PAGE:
Nelson Mandela's coffin has been flown to his ancestral homeland of Qunu, where he will be buried in a largely private ceremony tomorrow.
Large crowds lined the road to say a final farewell as his hearse drove by. Members of his political party - the African National Congress - also paid their last respects to their long-term former leader earlier today.
Spokesman Mac Maharaj said the Nobel laureate, who has preached at the funerals of most anti-apartheid funerals, was welcome.
Certainly he is invited. He's an important person.
Mr Tutu's daughter, the Reverend Mpho Tutu, said in a statement that her father had not been accredited as a clergyman at Mr Mandela's funeral, to be held in Mr Mandela's home village of Qunu. Mr Maharaj said no credentials were needed.
The issue highlights occasional frictions between Mr Tutu and the current government of President Jacob Zuma.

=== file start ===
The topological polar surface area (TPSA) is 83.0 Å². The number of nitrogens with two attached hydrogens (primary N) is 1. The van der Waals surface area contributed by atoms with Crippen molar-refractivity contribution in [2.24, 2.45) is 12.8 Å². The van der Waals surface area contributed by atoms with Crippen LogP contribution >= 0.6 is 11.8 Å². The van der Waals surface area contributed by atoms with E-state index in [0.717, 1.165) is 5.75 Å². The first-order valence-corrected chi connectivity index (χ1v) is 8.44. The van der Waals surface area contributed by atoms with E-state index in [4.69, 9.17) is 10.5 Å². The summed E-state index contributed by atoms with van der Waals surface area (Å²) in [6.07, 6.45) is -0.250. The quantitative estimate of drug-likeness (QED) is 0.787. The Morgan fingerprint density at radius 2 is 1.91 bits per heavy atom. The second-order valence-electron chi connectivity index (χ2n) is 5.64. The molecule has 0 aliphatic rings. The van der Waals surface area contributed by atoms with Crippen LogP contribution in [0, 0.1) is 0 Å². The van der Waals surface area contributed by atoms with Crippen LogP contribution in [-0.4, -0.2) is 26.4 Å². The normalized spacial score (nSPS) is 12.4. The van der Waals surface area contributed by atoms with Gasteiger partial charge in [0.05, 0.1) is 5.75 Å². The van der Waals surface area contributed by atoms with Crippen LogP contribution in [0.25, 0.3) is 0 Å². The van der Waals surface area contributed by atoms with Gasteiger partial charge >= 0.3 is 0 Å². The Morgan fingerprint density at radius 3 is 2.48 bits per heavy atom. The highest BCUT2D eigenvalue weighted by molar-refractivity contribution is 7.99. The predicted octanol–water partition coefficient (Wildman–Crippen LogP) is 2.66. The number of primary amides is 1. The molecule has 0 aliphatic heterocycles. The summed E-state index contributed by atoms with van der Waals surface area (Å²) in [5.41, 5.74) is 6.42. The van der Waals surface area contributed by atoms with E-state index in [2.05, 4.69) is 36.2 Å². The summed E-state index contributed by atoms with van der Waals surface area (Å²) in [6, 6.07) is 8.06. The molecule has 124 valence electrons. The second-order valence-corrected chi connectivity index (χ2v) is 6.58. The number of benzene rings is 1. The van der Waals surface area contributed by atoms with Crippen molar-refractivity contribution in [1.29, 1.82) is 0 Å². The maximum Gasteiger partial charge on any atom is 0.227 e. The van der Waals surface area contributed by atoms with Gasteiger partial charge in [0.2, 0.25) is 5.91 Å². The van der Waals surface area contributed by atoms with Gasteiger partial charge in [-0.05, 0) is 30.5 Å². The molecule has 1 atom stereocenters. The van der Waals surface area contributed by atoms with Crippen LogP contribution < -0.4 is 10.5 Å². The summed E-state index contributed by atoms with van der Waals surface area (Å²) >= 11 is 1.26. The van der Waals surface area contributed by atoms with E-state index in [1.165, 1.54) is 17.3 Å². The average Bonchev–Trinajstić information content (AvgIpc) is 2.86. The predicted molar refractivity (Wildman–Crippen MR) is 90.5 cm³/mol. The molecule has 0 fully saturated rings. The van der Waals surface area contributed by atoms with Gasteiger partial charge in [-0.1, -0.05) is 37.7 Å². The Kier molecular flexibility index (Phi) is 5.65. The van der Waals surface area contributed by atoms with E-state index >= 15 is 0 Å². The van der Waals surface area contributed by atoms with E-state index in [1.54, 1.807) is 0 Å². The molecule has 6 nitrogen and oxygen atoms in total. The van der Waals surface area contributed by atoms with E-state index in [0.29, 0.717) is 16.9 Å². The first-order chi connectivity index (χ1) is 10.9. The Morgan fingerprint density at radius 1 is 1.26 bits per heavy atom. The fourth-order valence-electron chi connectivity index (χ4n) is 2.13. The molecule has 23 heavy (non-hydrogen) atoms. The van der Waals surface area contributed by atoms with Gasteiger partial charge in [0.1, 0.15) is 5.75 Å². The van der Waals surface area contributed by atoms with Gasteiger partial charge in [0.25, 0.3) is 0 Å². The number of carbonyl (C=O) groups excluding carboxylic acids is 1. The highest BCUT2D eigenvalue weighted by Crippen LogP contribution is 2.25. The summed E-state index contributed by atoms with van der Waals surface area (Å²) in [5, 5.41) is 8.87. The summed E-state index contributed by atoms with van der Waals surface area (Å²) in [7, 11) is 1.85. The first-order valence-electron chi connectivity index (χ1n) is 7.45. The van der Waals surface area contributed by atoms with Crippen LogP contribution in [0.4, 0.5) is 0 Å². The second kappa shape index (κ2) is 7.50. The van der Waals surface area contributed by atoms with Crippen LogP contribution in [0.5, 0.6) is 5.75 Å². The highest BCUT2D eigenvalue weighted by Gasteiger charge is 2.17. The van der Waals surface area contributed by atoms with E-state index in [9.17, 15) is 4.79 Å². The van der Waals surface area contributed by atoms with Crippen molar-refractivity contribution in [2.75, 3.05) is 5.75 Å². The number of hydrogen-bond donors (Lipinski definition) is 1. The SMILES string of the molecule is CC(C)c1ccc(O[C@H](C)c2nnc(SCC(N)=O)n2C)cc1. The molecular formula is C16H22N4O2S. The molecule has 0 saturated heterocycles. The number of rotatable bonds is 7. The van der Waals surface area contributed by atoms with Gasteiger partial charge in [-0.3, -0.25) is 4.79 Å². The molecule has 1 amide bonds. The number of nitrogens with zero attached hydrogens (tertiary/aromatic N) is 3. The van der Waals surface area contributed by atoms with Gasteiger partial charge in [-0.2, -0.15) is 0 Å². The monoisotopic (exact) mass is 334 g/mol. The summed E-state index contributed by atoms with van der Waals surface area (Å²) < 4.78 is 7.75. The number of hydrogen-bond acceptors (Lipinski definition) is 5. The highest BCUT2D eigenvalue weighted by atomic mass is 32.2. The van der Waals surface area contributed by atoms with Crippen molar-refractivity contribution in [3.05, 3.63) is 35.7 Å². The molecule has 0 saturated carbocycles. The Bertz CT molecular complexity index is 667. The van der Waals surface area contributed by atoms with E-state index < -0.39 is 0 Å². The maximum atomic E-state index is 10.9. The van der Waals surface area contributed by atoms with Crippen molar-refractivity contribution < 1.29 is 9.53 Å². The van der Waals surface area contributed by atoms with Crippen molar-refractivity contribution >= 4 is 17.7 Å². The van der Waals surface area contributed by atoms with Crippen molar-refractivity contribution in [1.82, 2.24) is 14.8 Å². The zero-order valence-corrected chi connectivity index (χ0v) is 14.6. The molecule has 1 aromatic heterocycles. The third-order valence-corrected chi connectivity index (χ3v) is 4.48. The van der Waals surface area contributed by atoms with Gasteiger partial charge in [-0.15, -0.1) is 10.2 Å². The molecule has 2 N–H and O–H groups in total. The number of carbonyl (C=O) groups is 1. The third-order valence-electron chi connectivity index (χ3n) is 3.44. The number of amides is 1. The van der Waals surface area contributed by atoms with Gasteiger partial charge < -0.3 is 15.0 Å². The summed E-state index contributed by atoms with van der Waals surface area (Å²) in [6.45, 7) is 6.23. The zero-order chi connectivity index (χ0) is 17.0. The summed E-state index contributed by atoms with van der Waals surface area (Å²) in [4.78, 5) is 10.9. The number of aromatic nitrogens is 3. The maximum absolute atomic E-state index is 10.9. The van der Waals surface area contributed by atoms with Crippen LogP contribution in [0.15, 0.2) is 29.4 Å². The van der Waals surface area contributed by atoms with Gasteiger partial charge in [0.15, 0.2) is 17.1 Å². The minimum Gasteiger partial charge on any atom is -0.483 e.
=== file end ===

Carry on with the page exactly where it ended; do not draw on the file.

Two years ago, Mr Tutu, slammed the ANC-led government as "disgraceful" for not issuing a visa to the Dalai Lama. He said it was worse than the country's former oppressive white regime.
The body of Nelson Mandela arrived on Saturday at his ancestral home in the rolling hills of South Africa's Eastern Cape and was greeted by singing, dancing locals ahead of the anti-apartheid leader's state funeral set for the following day.
As the hearse bearing the remains of South Africa's first black president appeared on the horizon, crowds by the road broke into "Nkosi Sikelel' iAfrika" (God Bless Africa), the evocative national anthem adopted after the end of apartheid in 1994.